Recently in Guruve
ON April 28 1966, the first group of seven trained ZANLA freedom fighters infiltrated Rhodesia with the mission to hit targets in Chinhoyi.
This was a clear message to Rhodesians that blacks were back to reclaim their country through the gun.
The seven fought in the Battle of Chinhoyi.
The historic battle did not receive the desired results but this did not deter other freedom fighters.
It was back to the drawing board.
Another strategy had to be adopted.
On December 22 1972, a section of ZANLA fighters attacked a farm called Altena in Centenary, owned by Marc De-Borchgrave, popularly known as ‘Maka’.
Before attacking Maka’s farm, the freedom fighters planted landmines on the roads leading to the farm and one of them was detonated by a Rhodesian military vehicle, killing one of their men.
The Altena Farm attack quickly comes to mind as this heralded the first shots which signalled the beginning of the protracted armed struggle against white imperialists.
Because of the meticulous planning and successful execution of the Altena Farm mission, the struggle quickly spread to other parts of the country.
It is apt to say, it all began in Mashonaland Central.
The liberation struggle raged on till independence in 1980.
As freedom fighters fought Rhodesians, they realised a key factor to victory was support of the masses.
Throughout the war, the masses provided fighters with information, food, shelter and clothes.
To get the people to support the fighters, the povo needed to be educated on why the war was necessary.
Since then, ZANU PF has valued the support of the masses to maintain and safeguard the country’s independence.
Just as they conducted pungwes with the people, ZANU PF has continued to engage the public, the difference being, these meetings are no longer held secretly.
Since 1980, it has become tradition that during election campaigns, the ruling Party goes back to the people to remind them of the importance of victory.
It is befitting that ZANU PF’s first stop for the 2018 election campaign be Mashonaland Central.
The first stop was Siyalima Farm in Guruve.
“Pahutongi hutsva huripo musangano wangu wekutanga saPresident weZANU PF, President of the Republic of Zimbabwe, musangano wangu wekutanga, rally yangu yekutanga ndiyo ino,” President Mnangagwa told thousands who had gathered to witness the launch of Siyalima Farm Irrigation Project.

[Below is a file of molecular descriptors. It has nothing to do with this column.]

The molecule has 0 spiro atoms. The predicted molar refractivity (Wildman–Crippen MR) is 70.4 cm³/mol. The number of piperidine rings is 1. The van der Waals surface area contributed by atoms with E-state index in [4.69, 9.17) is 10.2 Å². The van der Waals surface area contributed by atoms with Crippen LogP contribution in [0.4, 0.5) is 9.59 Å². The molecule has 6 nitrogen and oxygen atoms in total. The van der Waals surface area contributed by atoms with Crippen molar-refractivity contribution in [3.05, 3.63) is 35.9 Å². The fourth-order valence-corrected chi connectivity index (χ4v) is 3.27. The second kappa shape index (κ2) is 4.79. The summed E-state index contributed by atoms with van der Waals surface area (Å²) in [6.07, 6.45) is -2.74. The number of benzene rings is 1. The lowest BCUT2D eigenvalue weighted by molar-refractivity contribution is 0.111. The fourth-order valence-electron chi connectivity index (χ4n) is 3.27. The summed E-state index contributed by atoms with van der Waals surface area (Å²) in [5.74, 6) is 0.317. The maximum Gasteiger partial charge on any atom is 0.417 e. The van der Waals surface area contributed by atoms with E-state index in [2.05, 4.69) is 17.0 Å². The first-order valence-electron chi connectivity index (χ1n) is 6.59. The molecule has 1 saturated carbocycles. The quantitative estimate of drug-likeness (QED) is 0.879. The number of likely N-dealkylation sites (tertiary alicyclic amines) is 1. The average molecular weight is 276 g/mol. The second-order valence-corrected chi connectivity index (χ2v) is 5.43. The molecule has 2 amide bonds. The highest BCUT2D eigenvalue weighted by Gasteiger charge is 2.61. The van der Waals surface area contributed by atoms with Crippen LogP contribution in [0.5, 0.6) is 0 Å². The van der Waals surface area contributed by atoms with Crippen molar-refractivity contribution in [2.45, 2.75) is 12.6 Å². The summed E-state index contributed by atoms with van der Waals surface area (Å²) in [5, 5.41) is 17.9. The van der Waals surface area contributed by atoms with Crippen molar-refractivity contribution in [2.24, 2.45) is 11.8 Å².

“Makakumbira kuti kana ndotanga kusangana nevanhu nditange nokuno asi hachisicho chikonzero chete chandauyira kuno. Chimwe chikonzero ndechekuti kusungunuka kwatakaita munyika muno kuti tive ne independence nokuzvitonga kuzere kwakatanga nokuno, hondo yakatanga nokuno, nanhasi uno musvo we ZANU PF unowanikwa kuno kubva 1980 kudzamara nhasi muchingoita upon-upon.
“Kuno ndokutsime re ZANU PF. Anoda musangano; anoda nhoroondo yemusangano; anoda kuziva rwendo rwakafambwa nemusangano unotanga nekwawakabva uchiinda kwawakazoinda. Takatanga nekuno kutisvitsa patiri nhasi.”
President Mnangagwa chronicled how the people in Mashonaland Central suffered at the hands of the colonial regime.
“…Mash Central yakatakura hondo zvakarema, kukaita maKeep, vanhu vakatambudzwa kuno,” he said.
The day after the Altena Farm attack, Rhodesian security forces stormed the villages around, such as Chawarura and Mhene.
These people were taken to St Albert’s Mission.
Their animals were left to roam the countryside.
At St Albert’s, everyone was ordered to get into a security fence where there were no toilets nor shelter.
They lived and slept in the open.
Many people argue this enclosure at St Albert’s was the first Protected Village or ‘Keep’ in Rhodesia.
President Mnangagwa said the story of the liberation struggle should not be forgotten.
“Zvino pane vana vadiki vakanga vasina kuona hondo iyoyo vatove ne 30-38 years vangotiwo ahh ichokwadi here kwanga kuine hondo saka tinofanira kuti mumba ne mumba, family by family, kuramba tichingotaura kuti ropa rakateuka kuti nhasi tive patiri,” he said.
President Mnangagwa took the opportunity to explain Operation Restore Legacy that resulted in him taking over from former President Robert Mugabe as the country’s president.
He urged ZANU PF supporters to remain united and concentrate on developing the Party and the country and not be deterred by the work of sell-outs as it was not a new phenomenon in the Party.
“Kana muhondo imomo vatengesi vaivemowo, mukati muhondo ichirohwa taive nevatengesi,” said President Mnangagwa.
“Mukati medu muma comrades taive nevatengesi.
“Mukati memaKeep taive nevatengesi.
“Mukati mematraditional leaders taive nevatengesi.
“Saka nhasi hazvitishamisi kana runyemba rwevatengesi rwuchipota tichirwuwana.
“Ukanyatsoronda vanhu ava kuti G40 baba vavo vaiitei, mai vavo vaiitei, sekuru vavo vaiitei? Unoona kuti vaitengesa.”
President Mnangagwa urged supporters to follow principles set down by the Party.
Those who would have violated the Party’s guidelines needed re-orientation, he said.
“Kana Revolution ichifamba kunowanikwa vanotsauka vachibva mucorrect line ye Revolution asi kana vatsauka voda kudzoka aiwa munovadzidzisa votora nguva vasati vasvika pachinguva chekuti vatungamire zve nokuti vanhu vane ropa rekurashika,” said President Mnangagwa.
During the visit to Guruve, President Mnangagwa officially launched Siyalima Irrigation Project, which is set to see more than 90 households benefitting.
The project is part of Government to promote irrigation schemes at district level.
Siyalima Irrigation Project covers 50 hectares with households growing crops such as maize, beans, wheat and fruit trees.
Farmers are also engaged in fish production.